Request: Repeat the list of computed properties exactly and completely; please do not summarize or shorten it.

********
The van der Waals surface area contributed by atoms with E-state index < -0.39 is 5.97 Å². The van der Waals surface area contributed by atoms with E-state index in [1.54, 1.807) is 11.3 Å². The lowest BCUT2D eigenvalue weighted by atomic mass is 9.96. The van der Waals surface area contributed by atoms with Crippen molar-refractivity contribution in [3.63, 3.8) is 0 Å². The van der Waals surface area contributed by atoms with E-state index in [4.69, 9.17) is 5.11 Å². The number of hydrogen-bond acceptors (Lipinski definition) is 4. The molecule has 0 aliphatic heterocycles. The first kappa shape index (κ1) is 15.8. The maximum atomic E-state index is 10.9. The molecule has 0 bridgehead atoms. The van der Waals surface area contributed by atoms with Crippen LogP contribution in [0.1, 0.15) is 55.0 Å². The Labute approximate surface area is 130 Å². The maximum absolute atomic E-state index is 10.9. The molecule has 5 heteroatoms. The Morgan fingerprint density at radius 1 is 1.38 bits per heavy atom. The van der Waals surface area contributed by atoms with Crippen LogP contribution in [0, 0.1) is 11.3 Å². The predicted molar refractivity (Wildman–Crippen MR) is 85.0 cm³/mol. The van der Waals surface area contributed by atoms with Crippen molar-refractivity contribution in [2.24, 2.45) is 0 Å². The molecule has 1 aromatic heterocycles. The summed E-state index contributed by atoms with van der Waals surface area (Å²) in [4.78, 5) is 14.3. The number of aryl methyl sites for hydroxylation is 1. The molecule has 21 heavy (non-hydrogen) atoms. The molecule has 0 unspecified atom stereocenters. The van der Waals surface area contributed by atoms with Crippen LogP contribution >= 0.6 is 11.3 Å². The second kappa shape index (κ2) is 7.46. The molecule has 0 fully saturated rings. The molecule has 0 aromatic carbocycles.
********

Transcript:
The van der Waals surface area contributed by atoms with E-state index < -0.39 is 5.97 Å². The van der Waals surface area contributed by atoms with E-state index in [1.54, 1.807) is 11.3 Å². The lowest BCUT2D eigenvalue weighted by atomic mass is 9.96. The van der Waals surface area contributed by atoms with Crippen molar-refractivity contribution in [3.63, 3.8) is 0 Å². The van der Waals surface area contributed by atoms with E-state index in [4.69, 9.17) is 5.11 Å². The number of hydrogen-bond acceptors (Lipinski definition) is 4. The molecule has 0 aliphatic heterocycles. The first kappa shape index (κ1) is 15.8. The maximum atomic E-state index is 10.9. The molecule has 0 bridgehead atoms. The van der Waals surface area contributed by atoms with Crippen LogP contribution in [0.1, 0.15) is 55.0 Å². The Labute approximate surface area is 130 Å². The maximum absolute atomic E-state index is 10.9. The molecule has 5 heteroatoms. The Morgan fingerprint density at radius 1 is 1.38 bits per heavy atom. The van der Waals surface area contributed by atoms with Crippen LogP contribution in [0, 0.1) is 11.3 Å². The predicted molar refractivity (Wildman–Crippen MR) is 85.0 cm³/mol. The van der Waals surface area contributed by atoms with Crippen molar-refractivity contribution in [2.24, 2.45) is 0 Å². The molecule has 1 aromatic heterocycles. The summed E-state index contributed by atoms with van der Waals surface area (Å²) in [4.78, 5) is 14.3. The number of aryl methyl sites for hydroxylation is 1. The molecule has 21 heavy (non-hydrogen) atoms. The molecule has 0 unspecified atom stereocenters. The van der Waals surface area contributed by atoms with Crippen LogP contribution >= 0.6 is 11.3 Å². The second kappa shape index (κ2) is 7.46. The molecule has 0 fully saturated rings. The molecule has 0 aromatic carbocycles.